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The Curious Cat Blog is all about writing, for writers, by a writer.


Joining a Literary Community

Carina Sitkus

Leave me alone. Come back when I'm feeling curious.

Leave me alone. Come back when I'm feeling curious.

A year or two ago, I asked a work contact with ties to the literary community to help me get connected with other writers. He connected me with a poet who took me to my very first reading. I left feeling so inspired and connected--if I could have just bottled up that moment! To this day, I credit that one night with helping me to finally get writing and call myself a writer. Something just clicked. I realized it felt better to just dive in--at the risk of making mistakes-- than to worry about starting (and never do it). 

Months later  I started the Curious Cat Project to help other writers connect in the same way I did that night. To help them feel like they are part of a smaller community that is welcoming and navigable. Up until the night I went to the reading, I felt clueless and didn't really know where to start. Meeting just a few other creative people made my writing aspirations seem more tangible and attainable. 


Online, there are tons of great resources for writers to connect, get feedback, get published, you name it. The problem is, there is just too much to sift through. FOMO is a real thing, folks. And it happens to writers, especially when that writer is looking for information online. Is this really the best writing group? Is this advice I can trust? There are so many questions you can ask.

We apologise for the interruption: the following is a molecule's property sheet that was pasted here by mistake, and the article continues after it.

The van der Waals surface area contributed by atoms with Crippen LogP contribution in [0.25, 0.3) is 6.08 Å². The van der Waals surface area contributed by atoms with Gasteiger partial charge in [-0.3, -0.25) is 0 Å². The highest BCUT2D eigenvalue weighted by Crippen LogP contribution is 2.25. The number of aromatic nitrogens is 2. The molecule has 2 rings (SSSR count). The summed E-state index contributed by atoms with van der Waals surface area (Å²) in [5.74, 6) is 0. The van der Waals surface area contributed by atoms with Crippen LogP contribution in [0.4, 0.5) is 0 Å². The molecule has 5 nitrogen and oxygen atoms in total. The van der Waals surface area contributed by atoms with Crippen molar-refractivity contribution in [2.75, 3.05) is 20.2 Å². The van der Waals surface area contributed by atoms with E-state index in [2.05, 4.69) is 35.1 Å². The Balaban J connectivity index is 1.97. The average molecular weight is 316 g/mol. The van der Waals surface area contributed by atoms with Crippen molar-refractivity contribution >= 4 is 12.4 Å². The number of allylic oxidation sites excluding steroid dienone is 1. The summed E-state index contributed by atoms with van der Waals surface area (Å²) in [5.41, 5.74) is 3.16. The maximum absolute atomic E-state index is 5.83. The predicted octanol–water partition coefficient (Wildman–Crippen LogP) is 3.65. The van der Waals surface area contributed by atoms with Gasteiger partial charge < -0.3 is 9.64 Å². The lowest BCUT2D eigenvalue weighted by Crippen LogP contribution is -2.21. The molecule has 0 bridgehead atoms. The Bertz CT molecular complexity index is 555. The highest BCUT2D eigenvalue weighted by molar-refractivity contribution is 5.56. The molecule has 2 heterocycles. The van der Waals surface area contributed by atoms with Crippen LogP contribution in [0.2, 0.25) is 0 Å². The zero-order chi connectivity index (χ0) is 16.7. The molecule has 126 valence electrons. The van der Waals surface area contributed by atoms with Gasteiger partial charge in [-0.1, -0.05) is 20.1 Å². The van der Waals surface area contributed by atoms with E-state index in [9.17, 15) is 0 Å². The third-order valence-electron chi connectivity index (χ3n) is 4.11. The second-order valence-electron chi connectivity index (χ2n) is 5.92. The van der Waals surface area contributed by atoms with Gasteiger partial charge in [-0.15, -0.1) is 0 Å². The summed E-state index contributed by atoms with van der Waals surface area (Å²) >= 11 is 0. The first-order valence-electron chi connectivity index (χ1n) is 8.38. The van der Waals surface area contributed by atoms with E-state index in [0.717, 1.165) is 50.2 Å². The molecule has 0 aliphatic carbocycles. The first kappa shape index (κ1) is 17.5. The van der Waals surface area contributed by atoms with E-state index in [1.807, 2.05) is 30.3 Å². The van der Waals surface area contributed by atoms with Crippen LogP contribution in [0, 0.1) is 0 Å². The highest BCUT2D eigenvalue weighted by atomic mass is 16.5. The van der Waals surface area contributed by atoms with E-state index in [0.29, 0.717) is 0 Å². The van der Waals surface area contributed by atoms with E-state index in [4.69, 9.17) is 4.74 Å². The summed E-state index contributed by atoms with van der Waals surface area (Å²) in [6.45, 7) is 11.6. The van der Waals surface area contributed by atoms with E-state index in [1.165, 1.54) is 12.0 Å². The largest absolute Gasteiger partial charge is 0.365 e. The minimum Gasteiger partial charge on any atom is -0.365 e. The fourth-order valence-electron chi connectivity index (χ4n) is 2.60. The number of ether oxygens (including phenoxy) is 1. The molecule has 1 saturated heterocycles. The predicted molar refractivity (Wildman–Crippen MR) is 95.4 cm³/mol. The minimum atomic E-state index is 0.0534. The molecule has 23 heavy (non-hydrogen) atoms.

There really are some great sites out there for writers who want to sift through lots of information and get connected with a larger network. I’ll name some, here, just to get you started if you’re looking for that type of resource. Scribophile has both a free and premium account designed to help writers get good feedback, along with articles and discussion forums about writing. Figment has resources for readers and writers, along with writers’ contests and quizzes. is another. You can find all of these just by Googling “online writer’s community.” I could take a year off from my job to research the best online writing groups like this guy did to research productivity life hacks. You really could take that long to sift through what’s out there. It’s just so (and too) much.

The goal of The Curious Cat Project is not to compete with these other resources, but to create the atmosphere that the writer (you) needs to get his or her head in the game. Like your local coffee/book shop. Cozy. Welcoming. Everything from the simple design of the website to the structure of the meet-ups is meant to foster clarity and focus-- not distraction and stress. Um, and it's free. 

Take a second and mentally check off how many of the below statements describe you:

  1. I’d love to get to some local poetry readings or writing workshops, but I have a packed schedule and can’t always get to events in-person. I have trouble just finding enough time to write let alone get feedback on what I’m writing.
  2. I feel overwhelmed by the thought of showing my writing to people I don’t know.
  3. I think I’m writing some pretty great stuff, but also feel intimidated by joining an in-person workshop.
  4. I need a (friendly) kick in the butt to get writing.

I’ve been there, I AM THERE, which is why I’d really like to get together a few small online meet-ups that allow writers to safely share their pieces and get feedback without the fear of their work getting judged, stolen or lost in the shuffle.

You can request an application here, no commitment required. Your name will simply be added to a list so you can stay in the loop and receive more information about an upcoming meet-up.

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